Logging is a feature that virtually every application must have. No matter what technology you choose to build on, you need to monitor the health and operation of your applications. This gets more and more difficult as applications scale and you need to look across different files, folders, and even servers to locate the information you need. While you can use built-in features to write Python logs from the application itself, you should centralize these logs in a tool like the ELK stack.

Thanks to Elasticsearch’s efficiency sifting large volumes of data, application developers can quickly narrow down the most important logs. Dashboards are sendable to operations teams, enabling them to react quickly if it detects anomalous behavior.

This article will focus on building a robust application logging infrastructure for one specific technology: Python applications. Python is an extremely popular and easy-to-use general purpose programming language. It’s a great choice for a wide range of activities, from learning to program to implementing complex machine learning solutions.

Overview of Logging in Python

Python comes with a logging module that is very flexible and easy to use. Like many logging libraries, Python can log at multiple levels (e.g., INFO or ERROR), format the log output in various ways, and write to different destinations (e.g., console or file). In fact, logging something to a file is as simple as this:

import logging

logging.basicConfig(filename="app.log", level=logging.DEBUG)

logging.info('Application running!')

The app.logfile is automatically generates if it does not already exist, and, after running the above code, it should contain the following:

INFO:root:Application running!

As you add more information to your logs, it makes sense to write them in a format that is both human-readable and machine-parsable. This is called structured logging. JSON-structured logs are particularly easy to ship into an ELK stack.

It’s easy to integrate the process of structuring logs in JSON format with Python’s logging module, which provides handlers and formatters to separate the concerns of dealing with output destinations and formatting the logs themselves. This separation allows you to customize any part of a log’s journey from the application code to its destination(s). In fact, python-json-logger is one freely available JSON logger for Python. To set it up, first install it via pip:

pip install python-json-logger

Next, you can set up JSON logging using a configuration file logging.conf with the following structure:

[loggers]
keys = root

[logger_root]
level = INFO
handlers = root

[handlers]
keys = root

[handler_root]
class = FileHandler
level = INFO
formatter = json
args = ('application.log',)

[formatters]
keys = json

[formatter_json]
class = __main__.ElkJsonFormatter

Finally, the following code allows you to write JSON logs:

import logging
import logging.config
from pythonjsonlogger import jsonlogger
from datetime import datetime;

class ElkJsonFormatter(jsonlogger.JsonFormatter):
    def add_fields(self, log_record, record, message_dict):
        super(ElkJsonFormatter, self).add_fields(log_record, record, message_dict)
        log_record['@timestamp'] = datetime.now().isoformat()
        log_record['level'] = record.levelname
        log_record['logger'] = record.name

logging.config.fileConfig('logging.conf')
logger = logging.getLogger("MainLogger")

logging.info('Application running!')

This code loads the earlier-defined configuration file that uses the <codeElkJsonFormatter class from the code. We could have used the JsonFormatter class (from python-json-logger) directly to produce JSON logs. However, in this case, we are setting specific fields (particularly @timestamp) which make it easier to ship logs to Elasticsearch, producing the following structure:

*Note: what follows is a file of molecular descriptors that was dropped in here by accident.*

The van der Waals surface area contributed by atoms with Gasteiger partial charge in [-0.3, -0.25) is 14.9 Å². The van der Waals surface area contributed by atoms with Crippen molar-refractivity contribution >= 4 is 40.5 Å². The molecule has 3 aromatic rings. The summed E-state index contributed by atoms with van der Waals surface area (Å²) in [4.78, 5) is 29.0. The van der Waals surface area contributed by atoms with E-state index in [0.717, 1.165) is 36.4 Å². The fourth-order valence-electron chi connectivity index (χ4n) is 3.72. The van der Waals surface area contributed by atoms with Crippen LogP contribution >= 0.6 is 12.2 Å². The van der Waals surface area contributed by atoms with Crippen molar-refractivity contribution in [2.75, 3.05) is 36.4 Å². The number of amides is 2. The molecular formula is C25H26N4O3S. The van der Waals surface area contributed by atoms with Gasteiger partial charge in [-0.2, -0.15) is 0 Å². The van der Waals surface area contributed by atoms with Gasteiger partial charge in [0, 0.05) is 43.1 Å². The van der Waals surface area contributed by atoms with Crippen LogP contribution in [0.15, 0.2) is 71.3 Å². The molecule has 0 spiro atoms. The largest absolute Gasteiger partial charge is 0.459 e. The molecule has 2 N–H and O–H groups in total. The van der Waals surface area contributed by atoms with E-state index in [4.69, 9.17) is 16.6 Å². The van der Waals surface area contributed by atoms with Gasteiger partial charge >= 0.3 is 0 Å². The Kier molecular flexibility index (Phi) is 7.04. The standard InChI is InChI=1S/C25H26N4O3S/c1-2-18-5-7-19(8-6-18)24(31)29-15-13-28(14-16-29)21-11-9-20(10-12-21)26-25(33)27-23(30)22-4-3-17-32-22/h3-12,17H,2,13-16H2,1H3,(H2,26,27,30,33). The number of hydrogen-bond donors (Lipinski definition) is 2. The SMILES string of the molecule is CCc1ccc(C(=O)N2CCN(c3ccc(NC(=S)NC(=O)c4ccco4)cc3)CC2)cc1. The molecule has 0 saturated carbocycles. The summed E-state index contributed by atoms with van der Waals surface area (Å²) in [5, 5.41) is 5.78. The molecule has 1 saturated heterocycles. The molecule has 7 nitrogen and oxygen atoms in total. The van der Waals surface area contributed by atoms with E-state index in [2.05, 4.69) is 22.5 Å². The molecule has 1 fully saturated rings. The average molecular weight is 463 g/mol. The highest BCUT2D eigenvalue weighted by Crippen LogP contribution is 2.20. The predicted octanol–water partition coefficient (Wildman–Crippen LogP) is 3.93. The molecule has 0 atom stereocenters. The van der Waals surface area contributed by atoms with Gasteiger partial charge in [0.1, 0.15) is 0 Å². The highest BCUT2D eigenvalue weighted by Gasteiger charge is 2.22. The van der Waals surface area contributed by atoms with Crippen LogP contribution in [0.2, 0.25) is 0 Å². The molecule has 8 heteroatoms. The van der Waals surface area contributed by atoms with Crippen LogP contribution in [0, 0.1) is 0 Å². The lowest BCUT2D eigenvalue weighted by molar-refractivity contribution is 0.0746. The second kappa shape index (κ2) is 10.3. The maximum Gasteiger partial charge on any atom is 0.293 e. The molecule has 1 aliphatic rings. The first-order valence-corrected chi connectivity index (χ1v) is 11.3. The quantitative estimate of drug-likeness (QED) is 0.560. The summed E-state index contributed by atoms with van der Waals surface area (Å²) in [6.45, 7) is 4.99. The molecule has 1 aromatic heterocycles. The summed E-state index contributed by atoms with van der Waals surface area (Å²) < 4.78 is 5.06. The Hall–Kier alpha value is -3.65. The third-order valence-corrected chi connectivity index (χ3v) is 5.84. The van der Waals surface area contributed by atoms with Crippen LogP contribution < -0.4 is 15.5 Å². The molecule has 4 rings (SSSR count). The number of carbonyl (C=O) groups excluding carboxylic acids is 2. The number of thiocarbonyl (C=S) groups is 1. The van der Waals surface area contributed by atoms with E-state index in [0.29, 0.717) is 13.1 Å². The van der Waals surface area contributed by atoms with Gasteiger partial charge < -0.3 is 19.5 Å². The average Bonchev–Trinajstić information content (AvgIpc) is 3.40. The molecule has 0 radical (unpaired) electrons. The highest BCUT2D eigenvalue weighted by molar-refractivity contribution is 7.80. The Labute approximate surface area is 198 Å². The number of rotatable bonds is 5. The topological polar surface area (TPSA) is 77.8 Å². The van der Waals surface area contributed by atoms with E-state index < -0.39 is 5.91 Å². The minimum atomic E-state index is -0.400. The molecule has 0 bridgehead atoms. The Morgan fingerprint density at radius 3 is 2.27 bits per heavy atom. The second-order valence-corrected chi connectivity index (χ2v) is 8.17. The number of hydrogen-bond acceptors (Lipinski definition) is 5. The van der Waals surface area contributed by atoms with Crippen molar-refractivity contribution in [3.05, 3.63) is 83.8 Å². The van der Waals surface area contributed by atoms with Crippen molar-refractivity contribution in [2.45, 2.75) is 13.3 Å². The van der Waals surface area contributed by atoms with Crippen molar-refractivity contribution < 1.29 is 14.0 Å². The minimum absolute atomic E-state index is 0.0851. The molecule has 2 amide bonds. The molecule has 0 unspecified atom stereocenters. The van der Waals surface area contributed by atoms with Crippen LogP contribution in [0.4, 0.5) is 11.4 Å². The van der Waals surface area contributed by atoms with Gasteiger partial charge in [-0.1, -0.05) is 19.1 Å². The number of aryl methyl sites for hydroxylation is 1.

{"message": "Application running!", "@timestamp": "2020-02-22T16:02:58.874694", "level": "INFO", "logger": "root"}

Shipping Python Logs to the Elastic Stack

Once our logs are in a structure that we can reason about, they can be shipped to Elasticsearch for processing and for the production of the insights we need. This is easiest to set up when the logs are in JSON format, but it is also possible to work with other non-JSON logs, as long as they have a sufficiently clear structure to be parsed.

Setting Up the ELK Stack

If you want to set up your own ELK stack, follow the Installing Elasticsearch official documentation and choose your preferred installation method. Installing and maintaining your own ELK stack involves more work than using a managed one, but it is a perfectly viable solution if you have the knowledge to manage it and would like a higher level of control.

Alongside Elasticsearch, you will also need to install Kibana (to search through and visualize the logs) and Filebeat (to ship the logs).

Shipping JSON Logs with Filebeat

Filebeat already has the ability to ship JSON logs directly into Elasticsearch, thanks to its JSON processor. We can use the following configuration in /etc/filebeat/filebeat.yml to achieve this:

filebeat.inputs:

- type: log
  enabled: true
  paths:
    - /path_to_logs/*.log
  json:
    keys_under_root: true
    overwrite_keys: true
    message_key: 'message'

output.elasticsearch:
  hosts: ["localhost:9200"]

processors:
  - decode_json_fields:
      fields: ['message']
      target: json

Once this is configured, we can start Filebeat using the following command:

sudo service filebeat start

When Filebeat ships the logs, you will see that they appear in Elasticsearch with fields corresponding to the JSON structure we set up earlier. We can filter based on these fields or use them in visualizations and dashboards, as will be shown later.

Figure 1: JSON logs shipped with Filebeat appear in Elasticsearch with structured fields